Most Floridians are still enjoying their turkey eating and deal hunting and so not much is developing concerning the filing in our state legislature of an “academic freedom act” bill by Sen. Dennis Baxley. It was introduced quietly last Friday and as soon as I was alerted to it I spread the word to education reporters across the state. But it’s Thanksgiving week and so many reporters are enjoying a few days off and I presume Baxley is unavailable for comment anyway. So, we won’t see any Baxley quotes or in-depth reporting for a while yet. Nonetheless, the Orlando Sentinel did get us started with a quick story, as I posted about earlier.
But Sun-Sentinel columnist Fred Grimm wasted no time tearing into the bill along with other past creationist shenanigans in his piece: Darwin deniers inject religiosity into Florida biology classes. Here’s just a couple of samples of his take.
But it’s that damned Darwinian theory of natural selection that has these activists frothing. That’s what inspired Ocala state Sen. Dennis Baxley, the former executive director of the Christian Coalition of Florida, to introduce yet another bill last week designed to muddle science education in Florida’s public schools. Baxley filed legislation that require “controversial theories and concepts must be taught in a factual, objective and balanced manner.” That same coded language has shown up in legislation in other southern states where lawmakers are intent on injecting ol’ time religion into biology lesson plans.
But thanks to the magic of gerrymandering, Florida’s Bible belt runs the show in Tallahassee. God and guns are our priorities. (The Florida Citizens Alliance website also complains, “Our kids are being indoctrinated in our public schools and being taught that our 2nd Amendment right to self-defense is outdated. They are being taught to support gun control and depend on government to protect them.”)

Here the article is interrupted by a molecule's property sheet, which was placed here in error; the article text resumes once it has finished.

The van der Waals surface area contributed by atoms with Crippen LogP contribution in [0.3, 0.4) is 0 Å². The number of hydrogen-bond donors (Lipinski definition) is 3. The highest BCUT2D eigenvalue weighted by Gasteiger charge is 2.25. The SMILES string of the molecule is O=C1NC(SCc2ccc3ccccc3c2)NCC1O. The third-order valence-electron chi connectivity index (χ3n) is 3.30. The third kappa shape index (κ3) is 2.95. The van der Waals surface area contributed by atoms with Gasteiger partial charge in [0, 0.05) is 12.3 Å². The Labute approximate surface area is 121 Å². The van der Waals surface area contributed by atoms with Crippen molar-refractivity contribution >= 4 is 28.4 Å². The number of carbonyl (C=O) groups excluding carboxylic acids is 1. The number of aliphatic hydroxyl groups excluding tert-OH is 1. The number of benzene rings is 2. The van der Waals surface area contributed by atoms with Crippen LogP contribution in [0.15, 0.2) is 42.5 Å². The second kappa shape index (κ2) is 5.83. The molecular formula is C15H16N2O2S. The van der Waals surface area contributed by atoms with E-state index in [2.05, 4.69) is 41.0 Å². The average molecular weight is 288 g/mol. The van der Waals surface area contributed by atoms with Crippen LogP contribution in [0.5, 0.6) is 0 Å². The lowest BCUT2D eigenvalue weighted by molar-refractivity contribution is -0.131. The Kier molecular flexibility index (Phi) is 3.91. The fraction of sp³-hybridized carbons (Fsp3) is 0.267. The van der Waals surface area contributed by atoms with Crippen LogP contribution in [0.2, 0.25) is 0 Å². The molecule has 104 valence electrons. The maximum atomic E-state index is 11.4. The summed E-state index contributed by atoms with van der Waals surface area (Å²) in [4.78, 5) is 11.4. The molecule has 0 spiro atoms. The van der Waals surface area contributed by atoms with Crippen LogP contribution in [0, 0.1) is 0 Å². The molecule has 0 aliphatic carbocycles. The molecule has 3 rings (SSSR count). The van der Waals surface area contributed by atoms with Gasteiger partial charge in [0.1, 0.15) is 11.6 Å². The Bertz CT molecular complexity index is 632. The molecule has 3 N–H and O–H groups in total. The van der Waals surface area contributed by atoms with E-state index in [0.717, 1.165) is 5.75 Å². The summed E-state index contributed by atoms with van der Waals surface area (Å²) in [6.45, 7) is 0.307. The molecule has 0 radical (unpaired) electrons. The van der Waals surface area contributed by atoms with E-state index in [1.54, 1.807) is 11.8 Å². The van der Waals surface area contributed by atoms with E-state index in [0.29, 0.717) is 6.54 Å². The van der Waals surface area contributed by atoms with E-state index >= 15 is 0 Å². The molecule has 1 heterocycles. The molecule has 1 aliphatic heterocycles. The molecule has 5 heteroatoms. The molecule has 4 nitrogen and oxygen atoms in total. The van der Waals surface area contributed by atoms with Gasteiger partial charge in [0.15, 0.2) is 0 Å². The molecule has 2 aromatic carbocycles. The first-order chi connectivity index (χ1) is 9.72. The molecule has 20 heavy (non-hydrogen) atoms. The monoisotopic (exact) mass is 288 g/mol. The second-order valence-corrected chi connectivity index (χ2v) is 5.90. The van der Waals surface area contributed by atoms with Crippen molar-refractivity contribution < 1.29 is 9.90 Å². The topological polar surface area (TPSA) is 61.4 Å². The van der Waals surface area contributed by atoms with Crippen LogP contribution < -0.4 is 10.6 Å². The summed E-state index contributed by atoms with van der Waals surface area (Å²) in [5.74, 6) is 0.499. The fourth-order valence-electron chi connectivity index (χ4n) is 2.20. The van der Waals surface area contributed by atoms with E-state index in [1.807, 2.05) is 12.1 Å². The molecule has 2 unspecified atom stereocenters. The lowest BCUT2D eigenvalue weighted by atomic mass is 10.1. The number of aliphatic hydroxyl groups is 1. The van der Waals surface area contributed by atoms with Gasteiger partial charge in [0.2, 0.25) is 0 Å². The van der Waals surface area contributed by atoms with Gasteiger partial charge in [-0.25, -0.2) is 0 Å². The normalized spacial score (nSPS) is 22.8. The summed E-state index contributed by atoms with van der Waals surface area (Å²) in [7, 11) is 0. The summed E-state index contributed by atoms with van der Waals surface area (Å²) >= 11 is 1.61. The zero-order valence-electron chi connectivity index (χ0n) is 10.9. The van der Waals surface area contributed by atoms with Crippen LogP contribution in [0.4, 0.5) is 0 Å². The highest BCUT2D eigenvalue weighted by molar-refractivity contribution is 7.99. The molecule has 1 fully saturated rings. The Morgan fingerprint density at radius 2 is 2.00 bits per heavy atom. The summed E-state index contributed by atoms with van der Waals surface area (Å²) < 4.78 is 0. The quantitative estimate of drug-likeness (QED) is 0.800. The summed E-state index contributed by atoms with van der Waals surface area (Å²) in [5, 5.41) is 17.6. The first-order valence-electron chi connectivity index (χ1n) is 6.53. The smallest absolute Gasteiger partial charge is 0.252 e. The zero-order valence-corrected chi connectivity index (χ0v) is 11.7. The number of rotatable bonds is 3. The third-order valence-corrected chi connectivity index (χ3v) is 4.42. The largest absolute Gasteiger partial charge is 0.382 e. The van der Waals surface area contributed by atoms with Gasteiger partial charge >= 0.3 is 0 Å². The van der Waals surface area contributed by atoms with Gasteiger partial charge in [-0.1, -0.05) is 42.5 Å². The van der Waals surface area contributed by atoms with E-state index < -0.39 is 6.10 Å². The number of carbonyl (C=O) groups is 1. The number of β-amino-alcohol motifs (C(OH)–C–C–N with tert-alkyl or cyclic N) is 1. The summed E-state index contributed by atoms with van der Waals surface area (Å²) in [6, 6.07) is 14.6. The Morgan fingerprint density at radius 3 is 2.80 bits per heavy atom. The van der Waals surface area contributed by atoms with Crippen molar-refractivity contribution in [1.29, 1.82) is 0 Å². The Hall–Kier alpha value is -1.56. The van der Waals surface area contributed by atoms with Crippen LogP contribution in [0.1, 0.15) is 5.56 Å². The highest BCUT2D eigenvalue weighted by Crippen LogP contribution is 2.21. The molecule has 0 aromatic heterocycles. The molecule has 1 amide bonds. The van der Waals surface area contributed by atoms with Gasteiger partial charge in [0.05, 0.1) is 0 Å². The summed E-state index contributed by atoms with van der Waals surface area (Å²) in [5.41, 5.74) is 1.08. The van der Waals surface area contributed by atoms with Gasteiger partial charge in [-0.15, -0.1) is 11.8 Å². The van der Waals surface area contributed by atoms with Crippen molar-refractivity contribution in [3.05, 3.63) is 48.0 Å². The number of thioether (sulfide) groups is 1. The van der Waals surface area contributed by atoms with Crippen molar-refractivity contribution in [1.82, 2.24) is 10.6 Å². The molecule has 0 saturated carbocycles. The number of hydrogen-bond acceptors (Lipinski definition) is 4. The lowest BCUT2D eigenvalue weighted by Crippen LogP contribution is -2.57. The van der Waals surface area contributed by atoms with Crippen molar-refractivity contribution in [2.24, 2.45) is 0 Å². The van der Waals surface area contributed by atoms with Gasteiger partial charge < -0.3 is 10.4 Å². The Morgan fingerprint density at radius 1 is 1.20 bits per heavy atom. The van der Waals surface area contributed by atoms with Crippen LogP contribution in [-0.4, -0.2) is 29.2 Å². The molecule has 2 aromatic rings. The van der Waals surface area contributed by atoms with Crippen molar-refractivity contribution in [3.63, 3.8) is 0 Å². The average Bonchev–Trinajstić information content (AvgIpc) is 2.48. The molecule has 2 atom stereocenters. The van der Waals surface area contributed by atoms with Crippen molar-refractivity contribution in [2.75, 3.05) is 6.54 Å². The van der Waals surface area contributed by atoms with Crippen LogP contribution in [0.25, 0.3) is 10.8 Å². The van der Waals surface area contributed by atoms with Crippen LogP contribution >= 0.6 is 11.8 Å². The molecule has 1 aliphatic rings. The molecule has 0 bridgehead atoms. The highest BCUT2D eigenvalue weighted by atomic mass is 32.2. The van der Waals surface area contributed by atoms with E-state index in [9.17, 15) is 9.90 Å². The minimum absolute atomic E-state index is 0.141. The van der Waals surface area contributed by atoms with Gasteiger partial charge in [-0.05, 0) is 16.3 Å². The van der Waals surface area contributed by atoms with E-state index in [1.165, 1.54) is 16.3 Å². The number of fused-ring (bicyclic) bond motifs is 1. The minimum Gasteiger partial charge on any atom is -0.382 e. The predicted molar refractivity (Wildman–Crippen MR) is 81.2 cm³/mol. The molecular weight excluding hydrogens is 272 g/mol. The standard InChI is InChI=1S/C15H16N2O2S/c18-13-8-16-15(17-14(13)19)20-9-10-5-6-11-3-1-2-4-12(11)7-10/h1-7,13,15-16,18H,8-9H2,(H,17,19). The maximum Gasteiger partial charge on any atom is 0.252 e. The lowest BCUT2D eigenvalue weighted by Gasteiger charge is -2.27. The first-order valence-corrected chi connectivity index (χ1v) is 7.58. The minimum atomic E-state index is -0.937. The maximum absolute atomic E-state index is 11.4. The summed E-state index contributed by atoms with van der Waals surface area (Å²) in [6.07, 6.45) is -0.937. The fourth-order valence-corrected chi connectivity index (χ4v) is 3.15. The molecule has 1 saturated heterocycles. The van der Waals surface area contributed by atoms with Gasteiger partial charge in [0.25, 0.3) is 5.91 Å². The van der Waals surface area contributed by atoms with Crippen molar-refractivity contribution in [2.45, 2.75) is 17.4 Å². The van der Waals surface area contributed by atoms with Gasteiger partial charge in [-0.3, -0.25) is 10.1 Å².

Except this kind of civic leadership leaves Florida with an intellectual contradiction. Even while we support medical researchers worried about the evolution of antibiotic-resistant superbugs, and astronomers who measure distances by millions of light years, we’ve got politicians wanting Florida school children taught that our entire biosphere clocks in at just under 7,000 years old.
But I wouldn’t bet against Sen. Baxley’s bill. The chairman of the Governmental Oversight and Accountability has real power in Tallahassee. Back in 2005, as a member of the House of Representatives, he was co-sponsor of Florida’s infamous Stand Your Ground legislation. Earlier this year, he pushed through a “religious expressions” bill, giving public school students the right to express religious beliefs in school assignments, wear religious clothing and jewelry to school and to “pray or engage in and organize religious activities before, during and after the school day.”
Go read the whole thing for yourself. It’s definitely educational.
What amazes me is that the Alliance has yet to say anything about the bill or the negative response to it yet. Interesting.